A clinical negligence lawyer representing a group of women who claim they were injured following surgery carried out by Tony Dixon has welcomed the announcement by North Bristol NHS Trust that he has been dismissed.
Leigh Day clinical negligence solicitor Emmalene Bushnell is representing a group of women and men, both private and NHS patients, who were left in severe pain after pelvic floor surgery carried out by Dixon.
The surgeon’s dismissal comes after an employment investigation carried out by North Bristol NHS Trust. The trust launched the investigation in July 2018 announcing that it would undertake a "thorough review process" of all pelvic floor surgery patients treated at Southmead Hospital where Dixon worked in the NHS.
Dixon operated at Southmead Hospital and the private Spire Hospital, both in Bristol. He pioneered the use of artificial mesh to lift prolapsed bowels - a technique known as laparoscopic ventral mesh rectopexy (LVMR) - often caused by childbirth. Patients raised concerns about the LVMR surgery as well as stapled transanal rectal resection (STARR) surgery.
Dixon was suspended in 2017 after concerns were first raised and an inquiry examined 143 cases of women and men who underwent the procedure between 2007 and 2017. Dixon has maintained that the operations were performed in good faith and that any surgery could have complications.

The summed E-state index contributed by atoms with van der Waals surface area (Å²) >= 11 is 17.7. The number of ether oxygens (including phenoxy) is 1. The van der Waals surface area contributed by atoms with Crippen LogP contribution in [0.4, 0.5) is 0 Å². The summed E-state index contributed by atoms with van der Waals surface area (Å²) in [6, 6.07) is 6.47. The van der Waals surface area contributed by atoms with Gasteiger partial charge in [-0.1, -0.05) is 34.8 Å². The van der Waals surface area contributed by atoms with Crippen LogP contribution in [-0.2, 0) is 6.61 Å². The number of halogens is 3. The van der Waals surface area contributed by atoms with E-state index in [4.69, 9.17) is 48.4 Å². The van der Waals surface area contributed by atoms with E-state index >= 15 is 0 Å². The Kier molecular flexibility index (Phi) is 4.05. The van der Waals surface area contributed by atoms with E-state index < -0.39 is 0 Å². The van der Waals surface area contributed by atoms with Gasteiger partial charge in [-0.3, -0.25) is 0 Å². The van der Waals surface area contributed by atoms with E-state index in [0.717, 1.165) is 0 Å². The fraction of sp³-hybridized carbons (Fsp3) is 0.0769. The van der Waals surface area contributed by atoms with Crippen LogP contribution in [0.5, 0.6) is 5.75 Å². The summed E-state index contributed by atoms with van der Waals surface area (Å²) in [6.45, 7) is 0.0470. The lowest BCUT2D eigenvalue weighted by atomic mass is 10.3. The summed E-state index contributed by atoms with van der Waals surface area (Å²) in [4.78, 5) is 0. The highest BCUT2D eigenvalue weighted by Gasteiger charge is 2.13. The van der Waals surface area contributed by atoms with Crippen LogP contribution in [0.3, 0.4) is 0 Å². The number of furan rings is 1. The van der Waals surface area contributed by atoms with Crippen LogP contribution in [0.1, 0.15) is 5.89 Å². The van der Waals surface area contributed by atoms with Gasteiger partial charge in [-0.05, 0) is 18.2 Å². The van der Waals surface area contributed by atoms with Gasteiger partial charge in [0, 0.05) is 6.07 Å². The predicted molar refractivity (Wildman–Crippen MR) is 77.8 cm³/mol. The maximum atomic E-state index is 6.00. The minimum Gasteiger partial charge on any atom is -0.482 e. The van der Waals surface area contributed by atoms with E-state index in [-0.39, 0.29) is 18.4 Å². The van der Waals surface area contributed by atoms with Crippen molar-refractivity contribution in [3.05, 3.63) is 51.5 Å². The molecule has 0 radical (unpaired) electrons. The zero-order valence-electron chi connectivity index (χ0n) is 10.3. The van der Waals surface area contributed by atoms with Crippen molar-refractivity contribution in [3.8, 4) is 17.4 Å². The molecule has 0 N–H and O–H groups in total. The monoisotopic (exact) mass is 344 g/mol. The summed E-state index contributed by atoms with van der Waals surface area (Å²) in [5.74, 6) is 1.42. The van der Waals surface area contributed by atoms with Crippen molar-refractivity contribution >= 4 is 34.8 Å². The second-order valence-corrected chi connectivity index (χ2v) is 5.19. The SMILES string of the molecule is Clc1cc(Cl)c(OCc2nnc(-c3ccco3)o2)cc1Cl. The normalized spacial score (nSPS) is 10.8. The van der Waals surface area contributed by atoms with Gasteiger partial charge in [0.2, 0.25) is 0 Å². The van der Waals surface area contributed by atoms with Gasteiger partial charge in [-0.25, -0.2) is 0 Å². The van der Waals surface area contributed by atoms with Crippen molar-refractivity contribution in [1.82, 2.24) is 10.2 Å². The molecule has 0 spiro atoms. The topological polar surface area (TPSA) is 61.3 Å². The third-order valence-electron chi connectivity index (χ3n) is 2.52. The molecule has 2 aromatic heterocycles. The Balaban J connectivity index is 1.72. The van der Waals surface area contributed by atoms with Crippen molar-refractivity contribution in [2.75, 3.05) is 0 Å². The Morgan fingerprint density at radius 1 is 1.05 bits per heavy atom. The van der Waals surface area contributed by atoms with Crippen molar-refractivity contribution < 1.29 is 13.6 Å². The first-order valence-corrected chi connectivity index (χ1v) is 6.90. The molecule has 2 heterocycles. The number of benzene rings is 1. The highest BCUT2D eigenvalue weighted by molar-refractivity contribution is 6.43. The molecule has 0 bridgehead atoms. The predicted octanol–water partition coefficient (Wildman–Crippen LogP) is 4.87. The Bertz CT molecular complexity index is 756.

In March 2019 North Bristol NHS Trust told 57 affected patients that they should have been offered alternative treatment first following an investigation into their care.
A spokesperson for the North Bristol NHS Trust told the BBC that a separate investigation by the General Medical Council (GMC) and a separate clinical review of colorectal pelvic floor procedures carried out at Southmead Hospital is ongoing.
Emmalene Bushnell, clinical negligence solicitor at Leigh Day, said:
“We welcome the trust’s announcement today regarding the dismissal of Tony Dixon following the trust’s investigation into complications suffered as a result of pelvic mesh surgeries. It is important that the other ongoing investigations by the GMC and the clinical review of colorectal pelvic floor procedures at Southmead hospital are completed swiftly to ensure that lessons can be learned to prevent further injuries in the future.”